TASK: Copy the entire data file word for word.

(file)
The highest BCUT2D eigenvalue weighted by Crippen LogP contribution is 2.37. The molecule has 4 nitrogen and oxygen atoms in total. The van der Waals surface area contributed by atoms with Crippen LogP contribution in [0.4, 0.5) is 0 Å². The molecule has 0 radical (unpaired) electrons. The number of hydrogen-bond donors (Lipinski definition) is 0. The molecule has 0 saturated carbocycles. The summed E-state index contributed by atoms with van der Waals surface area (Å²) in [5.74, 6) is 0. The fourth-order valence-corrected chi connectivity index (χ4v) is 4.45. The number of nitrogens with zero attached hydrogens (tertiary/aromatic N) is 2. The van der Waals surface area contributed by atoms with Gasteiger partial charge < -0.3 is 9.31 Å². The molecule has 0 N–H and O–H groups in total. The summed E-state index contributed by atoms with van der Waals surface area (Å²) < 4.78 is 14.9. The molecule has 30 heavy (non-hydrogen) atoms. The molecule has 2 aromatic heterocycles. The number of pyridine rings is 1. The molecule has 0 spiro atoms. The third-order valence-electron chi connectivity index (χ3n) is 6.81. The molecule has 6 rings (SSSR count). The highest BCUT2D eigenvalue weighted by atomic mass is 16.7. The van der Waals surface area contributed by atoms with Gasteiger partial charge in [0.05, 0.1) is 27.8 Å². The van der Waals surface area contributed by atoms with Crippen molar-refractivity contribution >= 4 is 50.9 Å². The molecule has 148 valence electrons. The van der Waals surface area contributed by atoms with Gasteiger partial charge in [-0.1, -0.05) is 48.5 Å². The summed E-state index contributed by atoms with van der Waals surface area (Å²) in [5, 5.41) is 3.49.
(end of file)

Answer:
The highest BCUT2D eigenvalue weighted by Crippen LogP contribution is 2.37. The molecule has 4 nitrogen and oxygen atoms in total. The van der Waals surface area contributed by atoms with Crippen LogP contribution in [0.4, 0.5) is 0 Å². The molecule has 0 radical (unpaired) electrons. The number of hydrogen-bond donors (Lipinski definition) is 0. The molecule has 0 saturated carbocycles. The summed E-state index contributed by atoms with van der Waals surface area (Å²) in [5.74, 6) is 0. The fourth-order valence-corrected chi connectivity index (χ4v) is 4.45. The number of nitrogens with zero attached hydrogens (tertiary/aromatic N) is 2. The van der Waals surface area contributed by atoms with Gasteiger partial charge < -0.3 is 9.31 Å². The molecule has 0 N–H and O–H groups in total. The summed E-state index contributed by atoms with van der Waals surface area (Å²) < 4.78 is 14.9. The molecule has 30 heavy (non-hydrogen) atoms. The molecule has 2 aromatic heterocycles. The number of pyridine rings is 1. The molecule has 0 spiro atoms. The third-order valence-electron chi connectivity index (χ3n) is 6.81. The molecule has 6 rings (SSSR count). The highest BCUT2D eigenvalue weighted by atomic mass is 16.7. The van der Waals surface area contributed by atoms with Gasteiger partial charge in [0.05, 0.1) is 27.8 Å². The van der Waals surface area contributed by atoms with Crippen molar-refractivity contribution >= 4 is 50.9 Å². The molecule has 148 valence electrons. The van der Waals surface area contributed by atoms with Gasteiger partial charge in [-0.1, -0.05) is 48.5 Å². The summed E-state index contributed by atoms with van der Waals surface area (Å²) in [5, 5.41) is 3.49.